The Desert Garden at the Huntington Library


One of the highlights of our week in Los Angeles was an afternoon at The Huntington Library. We’d been for tea in the Rose Garden and I’d used the library as a graduate student, but somehow I’d always missed their desert collection. Fittingly, we chose to finally visit on an afternoon when the temperature rose to 93 degrees.

Hudson still had a great time running through the vast gardens, Skyler took a sweaty nap in her stroller, and we did our best to cool them down with splashes of water while admiring the incredible collection of succulents and cacti.





From the library’s website:

“The Huntington Desert Garden is one of the largest and oldest assemblages of cacti and other succulents in the world. Nearly 100 years old, it has grown from a small area on the Raymond fault scarp when in 1907-1908 William Hertrich brought in plants from local nurseries, private residences, public parks, and from collection trips to the Southwest and Mexican deserts. Today the two dozen families of succulents and other arid adapted plants have developed into a 10-acre garden display, the Huntington’s most important conservation collection, a most important mission and challenge.”

“Expeditions were mounted to the southwestern United States and Mexico in search of unusual plants—towering  saguaros (Carnegiea gigantea), graceful agaves, bristling hedgehog cacti (Echinocereus), barrel cacti (Ferocactus) and other desert denizens. As the garden grew, reaching roughly its current 11-acre size by the 1920s, so did the breadth of the collection, with rarities being imported from as far away as South America, Madagascar, and South Africa.  Some of those early plantings can still be seen in the garden…  Today, this otherworldly Eden displays more than 50,000 beautiful plants representing approximately 4,000 species of cacti and succulents.”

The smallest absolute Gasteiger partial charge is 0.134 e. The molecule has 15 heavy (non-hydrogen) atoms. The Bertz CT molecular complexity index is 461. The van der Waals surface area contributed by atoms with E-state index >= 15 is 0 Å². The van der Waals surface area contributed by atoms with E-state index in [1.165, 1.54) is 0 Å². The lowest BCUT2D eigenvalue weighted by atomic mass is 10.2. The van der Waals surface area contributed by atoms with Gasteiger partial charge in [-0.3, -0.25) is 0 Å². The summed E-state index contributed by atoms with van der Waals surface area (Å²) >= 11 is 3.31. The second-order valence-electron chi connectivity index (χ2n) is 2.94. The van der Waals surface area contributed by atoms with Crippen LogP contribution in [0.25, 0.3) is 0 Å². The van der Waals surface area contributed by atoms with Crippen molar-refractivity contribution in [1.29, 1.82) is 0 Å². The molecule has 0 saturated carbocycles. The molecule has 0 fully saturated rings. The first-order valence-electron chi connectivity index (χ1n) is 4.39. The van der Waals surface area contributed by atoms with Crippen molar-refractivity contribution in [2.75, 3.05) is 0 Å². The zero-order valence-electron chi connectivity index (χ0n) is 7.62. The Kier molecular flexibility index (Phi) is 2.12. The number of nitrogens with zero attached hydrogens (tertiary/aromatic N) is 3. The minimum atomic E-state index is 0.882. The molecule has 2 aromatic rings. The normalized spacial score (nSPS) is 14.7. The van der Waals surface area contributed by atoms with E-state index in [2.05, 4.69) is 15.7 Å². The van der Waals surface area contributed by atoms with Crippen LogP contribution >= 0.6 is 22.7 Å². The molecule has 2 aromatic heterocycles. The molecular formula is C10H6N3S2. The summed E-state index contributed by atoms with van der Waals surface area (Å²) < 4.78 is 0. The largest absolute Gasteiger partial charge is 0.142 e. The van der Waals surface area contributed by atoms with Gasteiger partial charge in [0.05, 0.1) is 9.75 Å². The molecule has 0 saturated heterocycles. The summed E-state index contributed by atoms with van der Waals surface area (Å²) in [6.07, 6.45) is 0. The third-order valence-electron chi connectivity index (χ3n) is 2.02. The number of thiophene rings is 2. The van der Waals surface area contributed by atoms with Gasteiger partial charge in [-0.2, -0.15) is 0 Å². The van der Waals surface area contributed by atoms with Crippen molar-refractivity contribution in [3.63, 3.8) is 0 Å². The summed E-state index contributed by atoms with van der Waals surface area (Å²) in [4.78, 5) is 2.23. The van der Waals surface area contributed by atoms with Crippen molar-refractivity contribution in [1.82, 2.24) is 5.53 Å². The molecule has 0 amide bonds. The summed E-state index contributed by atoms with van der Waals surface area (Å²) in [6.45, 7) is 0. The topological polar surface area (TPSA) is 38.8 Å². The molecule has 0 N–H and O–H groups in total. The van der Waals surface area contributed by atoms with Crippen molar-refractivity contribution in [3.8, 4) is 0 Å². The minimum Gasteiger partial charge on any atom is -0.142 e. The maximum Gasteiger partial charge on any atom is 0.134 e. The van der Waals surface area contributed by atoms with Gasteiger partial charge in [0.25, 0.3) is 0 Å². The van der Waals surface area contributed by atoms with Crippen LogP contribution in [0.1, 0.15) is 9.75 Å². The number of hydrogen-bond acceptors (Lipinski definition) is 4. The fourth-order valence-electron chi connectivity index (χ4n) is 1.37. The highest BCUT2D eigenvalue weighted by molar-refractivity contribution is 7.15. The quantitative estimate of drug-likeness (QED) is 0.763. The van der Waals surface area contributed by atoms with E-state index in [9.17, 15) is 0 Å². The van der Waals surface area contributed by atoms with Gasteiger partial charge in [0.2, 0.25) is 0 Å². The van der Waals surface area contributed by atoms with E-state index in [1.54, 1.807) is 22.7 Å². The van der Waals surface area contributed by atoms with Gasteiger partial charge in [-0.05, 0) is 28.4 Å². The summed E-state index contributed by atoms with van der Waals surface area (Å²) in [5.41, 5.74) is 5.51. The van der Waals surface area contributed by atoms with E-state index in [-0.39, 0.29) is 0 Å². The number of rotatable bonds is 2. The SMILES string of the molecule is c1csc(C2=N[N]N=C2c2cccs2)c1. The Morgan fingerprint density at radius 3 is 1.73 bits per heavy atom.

If you have a chance to visit, I recommend you bring a hat and water and take your time getting lost there and elsewhere around the library grounds. There are over a dozen different gardens spread over the 120-acre ranch. The Children’s Garden and the kids’ section in the bookstore were favorite stops for everyone. Note that they’re closed on Tuesdays.


Hoping to post a full Los Angeles travelogue soon! Until then, an ever-evolving Pinterest guide to LA.

P.S. Vertical gardens in Paris. And drought-tolerant inspiration for our backyard.

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